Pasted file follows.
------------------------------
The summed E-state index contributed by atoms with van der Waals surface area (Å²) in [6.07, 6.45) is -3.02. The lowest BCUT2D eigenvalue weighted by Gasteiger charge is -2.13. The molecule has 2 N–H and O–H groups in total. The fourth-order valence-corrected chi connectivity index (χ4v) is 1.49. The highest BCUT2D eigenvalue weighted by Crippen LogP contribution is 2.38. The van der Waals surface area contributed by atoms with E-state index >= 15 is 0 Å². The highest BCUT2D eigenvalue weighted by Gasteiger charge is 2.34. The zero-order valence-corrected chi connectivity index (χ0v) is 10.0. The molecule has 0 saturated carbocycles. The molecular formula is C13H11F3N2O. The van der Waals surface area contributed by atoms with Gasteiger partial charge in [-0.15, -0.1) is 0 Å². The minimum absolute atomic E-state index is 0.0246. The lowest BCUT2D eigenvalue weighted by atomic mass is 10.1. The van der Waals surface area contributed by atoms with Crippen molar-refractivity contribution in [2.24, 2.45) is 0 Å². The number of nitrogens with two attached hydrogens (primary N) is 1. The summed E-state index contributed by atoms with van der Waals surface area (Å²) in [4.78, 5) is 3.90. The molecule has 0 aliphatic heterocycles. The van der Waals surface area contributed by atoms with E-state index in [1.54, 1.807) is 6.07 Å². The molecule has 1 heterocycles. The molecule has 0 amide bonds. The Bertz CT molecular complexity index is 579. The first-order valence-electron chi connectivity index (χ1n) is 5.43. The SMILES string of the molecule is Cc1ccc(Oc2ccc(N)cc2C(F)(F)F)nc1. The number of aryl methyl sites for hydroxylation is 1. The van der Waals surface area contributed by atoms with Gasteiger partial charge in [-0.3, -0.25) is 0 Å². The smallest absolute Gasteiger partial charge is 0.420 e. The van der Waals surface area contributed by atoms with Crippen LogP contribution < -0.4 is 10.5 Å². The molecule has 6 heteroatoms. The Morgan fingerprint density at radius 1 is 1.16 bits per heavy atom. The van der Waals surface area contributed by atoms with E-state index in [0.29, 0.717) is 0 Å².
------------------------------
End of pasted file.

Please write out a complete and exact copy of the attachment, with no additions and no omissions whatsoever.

The summed E-state index contributed by atoms with van der Waals surface area (Å²) in [6.07, 6.45) is -3.02. The lowest BCUT2D eigenvalue weighted by Gasteiger charge is -2.13. The molecule has 2 N–H and O–H groups in total. The fourth-order valence-corrected chi connectivity index (χ4v) is 1.49. The highest BCUT2D eigenvalue weighted by Crippen LogP contribution is 2.38. The van der Waals surface area contributed by atoms with E-state index >= 15 is 0 Å². The highest BCUT2D eigenvalue weighted by Gasteiger charge is 2.34. The zero-order valence-corrected chi connectivity index (χ0v) is 10.0. The molecule has 0 saturated carbocycles. The molecular formula is C13H11F3N2O. The van der Waals surface area contributed by atoms with Gasteiger partial charge in [-0.15, -0.1) is 0 Å². The minimum absolute atomic E-state index is 0.0246. The lowest BCUT2D eigenvalue weighted by atomic mass is 10.1. The van der Waals surface area contributed by atoms with Crippen molar-refractivity contribution in [2.24, 2.45) is 0 Å². The number of nitrogens with two attached hydrogens (primary N) is 1. The summed E-state index contributed by atoms with van der Waals surface area (Å²) in [4.78, 5) is 3.90. The molecule has 0 aliphatic heterocycles. The van der Waals surface area contributed by atoms with E-state index in [1.54, 1.807) is 6.07 Å². The molecule has 1 heterocycles. The molecule has 0 amide bonds. The Bertz CT molecular complexity index is 579. The first-order valence-electron chi connectivity index (χ1n) is 5.43. The SMILES string of the molecule is Cc1ccc(Oc2ccc(N)cc2C(F)(F)F)nc1. The number of aryl methyl sites for hydroxylation is 1. The van der Waals surface area contributed by atoms with Gasteiger partial charge in [-0.3, -0.25) is 0 Å². The smallest absolute Gasteiger partial charge is 0.420 e. The van der Waals surface area contributed by atoms with Crippen LogP contribution < -0.4 is 10.5 Å². The molecule has 6 heteroatoms. The Morgan fingerprint density at radius 1 is 1.16 bits per heavy atom. The van der Waals surface area contributed by atoms with E-state index in [0.29, 0.717) is 0 Å².